By meeting the criteria set out by one of the most distinguished investors of all time, there is no question that value betting should be considered a legitimate asset class - contrary to its current negative stigma. As that has now been clarified, let’s compare value betting to other mainstream assets classes, and see how it fares...

Stocks vs Property vs Value Betting


Return On Investment:

  • Stocks; the average annualised total return for the S&P 500 index over the past 90 years is 9.8 percent. While an individual’s ability to beat the market over the long term is a very contentious topic, unless one is managing a portfolio of a significant amount of money, the amount of time spent trying to beat the market will be inadequately compensated (e.g. if one has £10,000 to invest, beating the market by 2% yields an additional annual income of £200 – but if one has spent a few hours a week to achieve this, this equates to just (£200 / 156 hours) £1.28 per hour.
  • Property; only discussing buy-to-let property investing (as this is the most common form of property investment, aside from REITs), the average house price in the UK increased from £150,633 to £231,855 between March 2005 to March 2020, giving a compound annual growth return (CAGR) of 2.91%. The return on capital (ROC) for a BTL property does depend greatly on the size of mortgage used – let’s say for simplicity that with a 30% deposit, a rental yield of 8% is not uncommon. Together, these equate to a rough estimate of a total annual return of 11%.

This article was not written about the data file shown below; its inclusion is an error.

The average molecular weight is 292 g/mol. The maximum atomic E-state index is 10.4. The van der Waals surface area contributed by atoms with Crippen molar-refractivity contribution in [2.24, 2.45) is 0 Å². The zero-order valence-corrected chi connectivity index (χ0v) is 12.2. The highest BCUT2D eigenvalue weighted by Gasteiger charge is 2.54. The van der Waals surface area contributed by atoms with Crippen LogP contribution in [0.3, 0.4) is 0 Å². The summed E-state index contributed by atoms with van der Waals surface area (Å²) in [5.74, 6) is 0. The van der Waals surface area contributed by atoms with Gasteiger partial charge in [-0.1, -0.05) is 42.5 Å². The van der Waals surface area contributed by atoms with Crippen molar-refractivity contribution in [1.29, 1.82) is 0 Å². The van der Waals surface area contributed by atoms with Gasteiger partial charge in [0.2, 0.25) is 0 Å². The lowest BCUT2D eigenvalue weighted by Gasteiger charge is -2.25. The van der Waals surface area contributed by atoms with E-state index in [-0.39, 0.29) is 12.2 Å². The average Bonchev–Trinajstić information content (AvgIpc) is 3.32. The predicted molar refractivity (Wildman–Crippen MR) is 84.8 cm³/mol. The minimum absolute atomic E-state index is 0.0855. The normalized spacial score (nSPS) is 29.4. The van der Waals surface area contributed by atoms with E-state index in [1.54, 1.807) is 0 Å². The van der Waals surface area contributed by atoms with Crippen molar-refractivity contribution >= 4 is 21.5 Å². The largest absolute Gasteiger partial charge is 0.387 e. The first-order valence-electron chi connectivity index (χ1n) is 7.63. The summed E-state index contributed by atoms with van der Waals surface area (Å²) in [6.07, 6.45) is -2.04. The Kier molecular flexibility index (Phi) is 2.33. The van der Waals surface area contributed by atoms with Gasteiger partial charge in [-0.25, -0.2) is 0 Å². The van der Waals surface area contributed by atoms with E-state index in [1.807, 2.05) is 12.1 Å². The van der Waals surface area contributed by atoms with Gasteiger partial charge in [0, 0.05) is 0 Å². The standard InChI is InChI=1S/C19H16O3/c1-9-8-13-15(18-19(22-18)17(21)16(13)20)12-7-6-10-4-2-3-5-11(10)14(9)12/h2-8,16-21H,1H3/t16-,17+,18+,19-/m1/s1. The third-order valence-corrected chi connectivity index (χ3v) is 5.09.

• Betting; this does depend on many factors, but due to the much higher turnover while betting, a lot of Trademate customers have been able to turn 1k into 2k, for 100% ROC in months – which would take over 7 years in the stock market!


  • Stocks; this does depend on the investing strategy implemented, but taking the S&P 500 as a proxy for stock investing, its annualized standard deviation sits at 18.1%. Since this index comprises many high-cap stocks within the United States, it is less volatile than investing in individual companies or investing in emerging markets, for example.
  • Property; while rental income is rather steady and reliable over the long term, from 1973 to 2017 the standard deviation of UK house price appreciation is reported to be 2.6%.
  • Betting; While it is difficult to provide a figure that represents the volatility of value betting as a whole (as it depends greatly on odds placed, time before kick-off, and individual market liquidity), in the short term it may be more volatile than other assets. However, in the long term, with a large volume of bets and by following the advice in this article, the volatility drops dramatically.